As the GCSE fiasco rumbles on like some enormous “elephant in the room”, I find myself having to decide on a possible topic for my thesis. In theory this shouldn’t be too difficult. I’m a keen pedagogue and had always seen this as an opportunity to research ways of closing the attainment gap between the have and have nots in our society – the ones the OECD highlighted in their recent report showing the high level of social segregation in our education system (Mr Gove is normally very eloquent on OECD findings but seemed very quiet on this one!). However, my level of disgust and anger over recent announcements and the deplorable way the future of our youth is being tainted by the toxic rhetoric coming out of Sanctuary buildings; has left me with a desire to examine exactly how destructive our politicians have been to our education system.
Let me make it clear. I am no fan of Michael Gove, but I wasn’t of Ed Balls, either. My experience has been that our politicians have all treated the Education system as a political handball, slinging it from extreme to extreme in order to gain perceived political capital. They have engaged in a policy churn that has left the country without consensus on the role and aims of education; without confidence in the qualification system and without faith that they will allow the system to operate without constant interference. Our teachers are demoralised, parents are deeply confused as their personal experiences of schools don’t match the tag lines in the Daily Gove and they have driven the system to a point where we are operating a standards agenda without consistent standards.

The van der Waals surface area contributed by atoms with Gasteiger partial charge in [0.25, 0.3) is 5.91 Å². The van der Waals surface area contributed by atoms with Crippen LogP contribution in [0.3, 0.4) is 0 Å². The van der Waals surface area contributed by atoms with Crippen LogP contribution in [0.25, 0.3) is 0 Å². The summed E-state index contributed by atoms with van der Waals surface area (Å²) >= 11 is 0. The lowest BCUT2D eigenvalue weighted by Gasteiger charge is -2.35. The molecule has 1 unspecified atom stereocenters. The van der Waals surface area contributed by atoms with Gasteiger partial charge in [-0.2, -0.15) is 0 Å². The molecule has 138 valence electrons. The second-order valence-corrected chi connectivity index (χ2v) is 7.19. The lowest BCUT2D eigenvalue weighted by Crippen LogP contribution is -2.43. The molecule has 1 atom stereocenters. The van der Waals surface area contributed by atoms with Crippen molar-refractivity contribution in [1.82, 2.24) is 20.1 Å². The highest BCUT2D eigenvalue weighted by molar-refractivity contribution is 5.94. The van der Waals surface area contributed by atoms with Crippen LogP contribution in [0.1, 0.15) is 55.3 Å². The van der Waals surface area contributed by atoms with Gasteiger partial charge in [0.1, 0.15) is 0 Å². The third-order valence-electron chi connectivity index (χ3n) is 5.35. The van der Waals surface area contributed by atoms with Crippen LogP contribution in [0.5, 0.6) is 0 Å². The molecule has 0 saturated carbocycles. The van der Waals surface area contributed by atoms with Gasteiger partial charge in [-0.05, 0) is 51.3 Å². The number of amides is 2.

It is also deeply unsettling to see key posts filled by political appointees, and policy announcements in the pages of one of the Murdoch’s papers. In addition, it is wrong in a democratic society for one man, in a minority party of Government, to wield so much power over the most important brief, in terms of our future prosperity as a nation. It is ugly and sad but, somehow, wholly predictable.
So, I need to decide. Pedagogy or policy impact…….answers on a postcard!